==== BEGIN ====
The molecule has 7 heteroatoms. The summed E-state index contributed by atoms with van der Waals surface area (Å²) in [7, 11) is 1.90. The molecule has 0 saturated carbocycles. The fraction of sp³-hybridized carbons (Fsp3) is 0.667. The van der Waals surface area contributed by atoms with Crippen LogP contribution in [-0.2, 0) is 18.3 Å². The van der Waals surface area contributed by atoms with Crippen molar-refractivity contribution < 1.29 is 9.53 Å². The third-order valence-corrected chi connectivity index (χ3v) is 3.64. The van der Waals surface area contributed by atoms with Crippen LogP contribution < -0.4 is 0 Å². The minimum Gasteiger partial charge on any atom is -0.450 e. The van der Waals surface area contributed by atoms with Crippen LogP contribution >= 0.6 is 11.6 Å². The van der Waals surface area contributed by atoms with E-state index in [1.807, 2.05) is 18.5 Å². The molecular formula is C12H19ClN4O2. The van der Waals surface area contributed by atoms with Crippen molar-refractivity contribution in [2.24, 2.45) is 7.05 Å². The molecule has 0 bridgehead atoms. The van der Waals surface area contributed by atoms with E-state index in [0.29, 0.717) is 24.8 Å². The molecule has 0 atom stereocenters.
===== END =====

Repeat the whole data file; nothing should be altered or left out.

The molecule has 7 heteroatoms. The summed E-state index contributed by atoms with van der Waals surface area (Å²) in [7, 11) is 1.90. The molecule has 0 saturated carbocycles. The fraction of sp³-hybridized carbons (Fsp3) is 0.667. The van der Waals surface area contributed by atoms with Crippen LogP contribution in [-0.2, 0) is 18.3 Å². The van der Waals surface area contributed by atoms with Crippen molar-refractivity contribution < 1.29 is 9.53 Å². The third-order valence-corrected chi connectivity index (χ3v) is 3.64. The van der Waals surface area contributed by atoms with Crippen LogP contribution < -0.4 is 0 Å². The minimum Gasteiger partial charge on any atom is -0.450 e. The van der Waals surface area contributed by atoms with Crippen LogP contribution >= 0.6 is 11.6 Å². The van der Waals surface area contributed by atoms with E-state index in [1.807, 2.05) is 18.5 Å². The molecular formula is C12H19ClN4O2. The van der Waals surface area contributed by atoms with Crippen molar-refractivity contribution in [2.24, 2.45) is 7.05 Å². The molecule has 0 bridgehead atoms. The van der Waals surface area contributed by atoms with E-state index in [0.29, 0.717) is 24.8 Å². The molecule has 0 atom stereocenters.